Vegan and pescatarian diets may reduce Covid-19 severity
VEGANS and pescatarians may be less likely to get severe Covid-19.
People whose diets are plant-based and those who eat fish but not meat appear to have lower odds of getting a severe infection compared with others.
Low-carbohydrate, high-protein diets appeared to be linked to an increased chance of getting moderate to severe illness, though the findings were not statistically significant.
The new study, published in BMJ Nutrition, Prevention and Health, examined data from healthcare workers across six countries including the UK.
Patients completed a web-based survey about whether they had Covid and their diets.
More than 2,300 did not have the disease and 568 did.
Among those who had Covid-19, 138 reported moderate to severe symptoms and 430 had mild or very mild illness.
Participants were asked to think about the diet they had in the year before Covid and were given had 11 choices: whole foods, plant-based diet; keto diet; vegetarian diet; Mediterranean diet; pescatarian diet; Palaeolithic diet; low fat diet; low carbohydrate diet; high protein diet; other; none of the above.
Among the 568 participants who reported they had previously had Covid-19, 41 said they followed a plant-based diet.
And 46 said they followed a plant-based or pescatarian diet.
The authors estimated that participants who reported they had a plant-based diet were 73 per cent less likely to report moderate to severe disease compared to those who did not follow one.
Pescatarians had 59 per cent lower odds than people who followed other diets.
Compared with participants following plant-based diets, those with low-carb, high-protein diets were more likely to have moderate to severe Covid-19.
The authors, led by a team in the US, wrote: "In six countries, plant-based diets or pescatarian diets were associated with lower odds of moderate-to-severe Covid-19.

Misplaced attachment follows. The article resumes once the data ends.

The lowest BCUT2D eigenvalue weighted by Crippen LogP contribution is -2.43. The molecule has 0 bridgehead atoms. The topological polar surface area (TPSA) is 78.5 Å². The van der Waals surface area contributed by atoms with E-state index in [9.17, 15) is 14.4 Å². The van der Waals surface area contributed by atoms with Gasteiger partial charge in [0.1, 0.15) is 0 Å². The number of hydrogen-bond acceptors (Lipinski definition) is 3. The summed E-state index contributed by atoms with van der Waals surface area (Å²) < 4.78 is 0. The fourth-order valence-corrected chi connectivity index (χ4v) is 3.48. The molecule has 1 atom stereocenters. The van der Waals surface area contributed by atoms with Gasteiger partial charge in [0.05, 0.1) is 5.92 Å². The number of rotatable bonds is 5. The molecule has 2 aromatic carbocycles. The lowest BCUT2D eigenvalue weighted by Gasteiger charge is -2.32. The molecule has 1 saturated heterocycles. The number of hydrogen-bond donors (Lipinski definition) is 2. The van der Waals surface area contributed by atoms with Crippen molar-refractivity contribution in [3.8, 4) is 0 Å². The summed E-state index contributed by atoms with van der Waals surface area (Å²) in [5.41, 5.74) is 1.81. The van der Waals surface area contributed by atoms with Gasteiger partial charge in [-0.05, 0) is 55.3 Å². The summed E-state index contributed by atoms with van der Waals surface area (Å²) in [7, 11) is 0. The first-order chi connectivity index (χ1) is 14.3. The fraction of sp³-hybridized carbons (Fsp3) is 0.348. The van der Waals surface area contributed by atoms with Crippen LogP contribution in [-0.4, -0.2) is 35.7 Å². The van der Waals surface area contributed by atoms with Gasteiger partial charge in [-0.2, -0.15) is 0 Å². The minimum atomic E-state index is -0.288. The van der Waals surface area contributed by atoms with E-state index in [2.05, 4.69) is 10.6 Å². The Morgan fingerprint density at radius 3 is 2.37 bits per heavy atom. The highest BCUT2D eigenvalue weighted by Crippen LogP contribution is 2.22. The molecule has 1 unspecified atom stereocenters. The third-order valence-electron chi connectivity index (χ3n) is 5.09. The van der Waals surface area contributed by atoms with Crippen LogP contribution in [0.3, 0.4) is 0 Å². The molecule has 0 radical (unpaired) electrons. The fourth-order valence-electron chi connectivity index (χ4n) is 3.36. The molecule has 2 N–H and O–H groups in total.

"These dietary patterns may be considered for protection against severe Covid-19.
"Plant-based diets or pescatarian diets are healthy dietary patterns, which may be considered for protection against severe Covid-19."
Gunter Kuhnle, professor of nutrition and food science at the University of Reading, said there had been a lot of speculation about the impact of diet on Covid-19 risks.
"This study attempts to answer this question, but there are a number of limitations that need to be considered: The study relied entirely on self-reporting, and a lot of data have shown that self-reported dietary intake is unreliable."
A plant-based diet in Spain or Italy is likely to be different from a mainly plant-based diet in Germany or the UK, he added.
Professor Francois Balloux of the UCL Genetics Institute said: "The study reports that doctors eating plant-based or pescatarian diets tend to be at significantly lower risk of developing severe Covid-19 symptoms upon infection."
He said that further validation may be required "to confirm a direct, causal link between diet and Covid-19 illness severity".
"Indeed, unaccounted lifestyle variables correlated with diet might influence general health of the subjects of the study, and hence how well they coped with Covid-19 infection," he said.
According to the Eatwell guide, a vegan diet contains only plants such as vegetables, grains, nuts and fruits and foods made from plants.
Vegans do not eat foods that come from animals, including dairy products and eggs.